# Correct way for symmetry transform

1. Dec 13, 2013

### tamiry

1. The problem statement, all variables and given/known data

Hi
I'm trying to understand how symmetry transform works.
Suppose a lagrangian $L = q^{-2}$
(actually it had another kinetic member, but I dont need it for my question here)

The matching action $S = \int dt q^{-2}$

We were told that it has the next symmetry
$t \rightarrow at$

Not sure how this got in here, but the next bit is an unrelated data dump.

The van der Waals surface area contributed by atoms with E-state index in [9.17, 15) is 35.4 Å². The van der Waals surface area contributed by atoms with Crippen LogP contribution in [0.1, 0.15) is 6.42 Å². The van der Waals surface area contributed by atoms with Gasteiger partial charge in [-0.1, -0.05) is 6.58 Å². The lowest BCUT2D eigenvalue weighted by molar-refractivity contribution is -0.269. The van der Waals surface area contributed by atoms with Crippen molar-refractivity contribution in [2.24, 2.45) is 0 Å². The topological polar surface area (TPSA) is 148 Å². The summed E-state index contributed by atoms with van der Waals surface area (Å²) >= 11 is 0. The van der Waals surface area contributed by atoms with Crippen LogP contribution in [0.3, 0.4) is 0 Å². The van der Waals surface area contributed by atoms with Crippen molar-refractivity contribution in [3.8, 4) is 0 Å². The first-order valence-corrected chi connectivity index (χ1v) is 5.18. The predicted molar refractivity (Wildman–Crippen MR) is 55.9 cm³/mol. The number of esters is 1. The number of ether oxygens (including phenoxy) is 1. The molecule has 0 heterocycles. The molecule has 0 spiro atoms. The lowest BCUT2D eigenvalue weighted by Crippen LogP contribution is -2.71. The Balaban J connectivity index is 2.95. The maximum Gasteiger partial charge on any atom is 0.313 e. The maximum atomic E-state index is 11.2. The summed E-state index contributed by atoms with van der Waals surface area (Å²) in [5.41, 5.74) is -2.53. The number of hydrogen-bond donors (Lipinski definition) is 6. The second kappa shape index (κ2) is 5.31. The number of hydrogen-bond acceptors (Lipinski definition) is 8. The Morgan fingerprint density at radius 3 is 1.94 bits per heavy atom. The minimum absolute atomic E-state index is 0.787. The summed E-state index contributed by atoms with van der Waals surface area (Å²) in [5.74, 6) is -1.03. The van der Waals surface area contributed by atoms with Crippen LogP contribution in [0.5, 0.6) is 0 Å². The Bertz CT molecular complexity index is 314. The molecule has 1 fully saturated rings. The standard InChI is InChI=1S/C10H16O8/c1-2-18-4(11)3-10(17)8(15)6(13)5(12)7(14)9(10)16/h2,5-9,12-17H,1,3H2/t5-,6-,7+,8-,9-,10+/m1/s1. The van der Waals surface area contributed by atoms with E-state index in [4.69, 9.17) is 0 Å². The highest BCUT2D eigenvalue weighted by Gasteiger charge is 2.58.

$q \rightarrow a^{-1/2}q$
I tried to figure how, but I cant get it.

3. The attempt at a solution

I thought the correct way is this
$T = at$
$Q(T) = a^{-1/2}q(T)$

and now I put it in the action
$S = \int dt q^{-2} = \int (dT/a) (q(T))^{-2} = \int (dT/a) (a^{+1/2}*Q(T))^{-2} = \int (dT/a) (a^{-1})*(Q(T))^{-2} = a^{-2}*S ≠ S$

Is that the correct way to do it? Obviously I could change the power of a in t/q transform and it would fix it, is that it?